When Corner Brook native Trent McClellan first started doing stand-up comedy, he was basically all on his own.
The former class clown would try out his material in school and on his grandmother, but never had the opportunity to jump up on stage and deliver his material, or take in workshops with more experienced comics, because there just weren’t that many around.
“We always had Shaun Majumder and Mark Critch and Mary Walsh and all those guys, but they had gone away and blew up with ‘22 Minutes’ and that kind of stuff. In terms of a stand-up comedy scene, there really wasn’t anything at all.”
With a Yuk Yuks comedy venue in town as well as the St. John’s comedy festival, a pool of stand-up talent has developed over the past six or seven years, and McClellan is glad to see it. So glad, that he wants to support it in any way he can — including giving newer performers the opportunity he never had.
When he brings his “Sit, Listen and Laugh” tour to Holy Heart Theatre Oct. 5, comics Sarah Walsh and Steve Coombs, both local comedy festival alums, will open for him.
“It’s so cool to follow their careers,” he says of some local performers he’s had the chance to meet through the festival. “Every time I see them, they’re better and better.”
McClellan is a MUN graduate who moved to Alberta 10 or so years ago to find work. He took part in an amateur night at Yuk Yuks club in Calgary in 2004, and realized as soon as he left the stage that he had found his ultimate career.
Since then, he has toured the country, performing at various comedy festivals — most recently the Calgary Comedy Festival, just a couple weeks ago — doing corporate gigs, and TV specials. He has opened for the likes of Bob Saget and Gerry Dee.
Earlier this year, McClellan was featured on CBC’s “Canada Reads,” an annual battle of the books competition where five celebrities choose and champion a book from various regions of the country. McClellan’s choice was Lisa Moore’s “February,” a novel about a woman whose husband was among the 84 victims of the Ocean Ranger disaster on Feb. 15, 1982, which ended up winning.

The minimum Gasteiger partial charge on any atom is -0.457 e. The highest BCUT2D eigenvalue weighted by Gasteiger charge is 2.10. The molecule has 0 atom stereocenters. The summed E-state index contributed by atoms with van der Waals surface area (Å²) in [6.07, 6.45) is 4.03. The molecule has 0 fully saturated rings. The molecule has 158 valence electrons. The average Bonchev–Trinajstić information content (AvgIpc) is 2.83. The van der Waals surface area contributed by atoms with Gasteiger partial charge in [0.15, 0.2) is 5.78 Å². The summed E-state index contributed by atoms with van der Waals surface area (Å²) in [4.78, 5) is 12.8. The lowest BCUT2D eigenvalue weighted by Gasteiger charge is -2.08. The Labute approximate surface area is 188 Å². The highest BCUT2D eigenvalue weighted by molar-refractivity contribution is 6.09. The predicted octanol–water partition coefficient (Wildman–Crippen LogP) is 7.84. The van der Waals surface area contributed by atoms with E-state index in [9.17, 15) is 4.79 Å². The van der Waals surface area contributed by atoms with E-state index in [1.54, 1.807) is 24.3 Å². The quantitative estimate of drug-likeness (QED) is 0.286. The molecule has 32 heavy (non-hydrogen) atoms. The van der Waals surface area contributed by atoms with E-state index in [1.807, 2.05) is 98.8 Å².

McClellan has called it “the most stressful and proudest moment” of his life.
Given the exposure he got from “Canada Reads,” McClellan figured it was a good time to organize a tour. It’s the first theatre tour he’s ever headlined.
It was pretty scary, he admitted.
“You never know. If I did the Holy Heart show and only 12 of my buddies showed up, it would be pretty embarrassing,” he said, laughing. “We’ve already sold 700 tickets, and we’re well into the balcony. It’s really surreal, it’s something I imagined, but never really thought would happen.”
When he first started out, McClellan only had so much material, and it’s what he did, whether his audience was a group of college kids or seniors. Now, he’s got the luxury to pick and choose what jokes to perform.
A lot of his material is based on what he knows — jokes about growing up black in Newfoundland, a bit of nostalgia over his childhood — and he has made a name for himself in certain parts of the country with jabs at the Newfoundland dialect. Two of his bits — “Do You Like Six?” and “Jesus at Sobey’s” — are YouTube hits.
“I met Bill Cosby three or four years ago and got to talk to him for 20 minutes backstage. He was just so humble,” McClellan said.
“He’s one of those guys that I admired so much. That’s what I related to, when he’d be talking about those real situations, and it didn’t matter if you were young or old, you’d go, ‘Yep, that’s my dad,’ or ‘That’s my uncle.’ When people go home with that stuff, there’s a deeper layer, as opposed to making off-the-cuff observations about whatever it is. It’s more heartfelt, I think. They know you’re not just making it up.”
With this tour, McClellan is saying goodbye to some of his older material, making way for new bits to evolve. He’s a newlywed and a new dog owner, and both aspects of his life have found their way into his live shows, naturally.
When he’s not on stage, McClellan is working on some TV opportunities.
He declined to elaborate, but said it’s a path he’s definitely interested in pursuing, even though it’s far removed from the stage.
“I heard a saying last year, ‘a horse built by committee is a camel,’” he said. “The vision goes from one thing, in a completely different direction as more people put their hands on it. But something I want to do is collaborate with people.”
Tickets for McClellan’s “Sit, Listen and Laugh” show in St. John’s are $30 and are available at the Holy Heart Theatre box office, by calling 576-4424 and online at holyhearttheatre.com.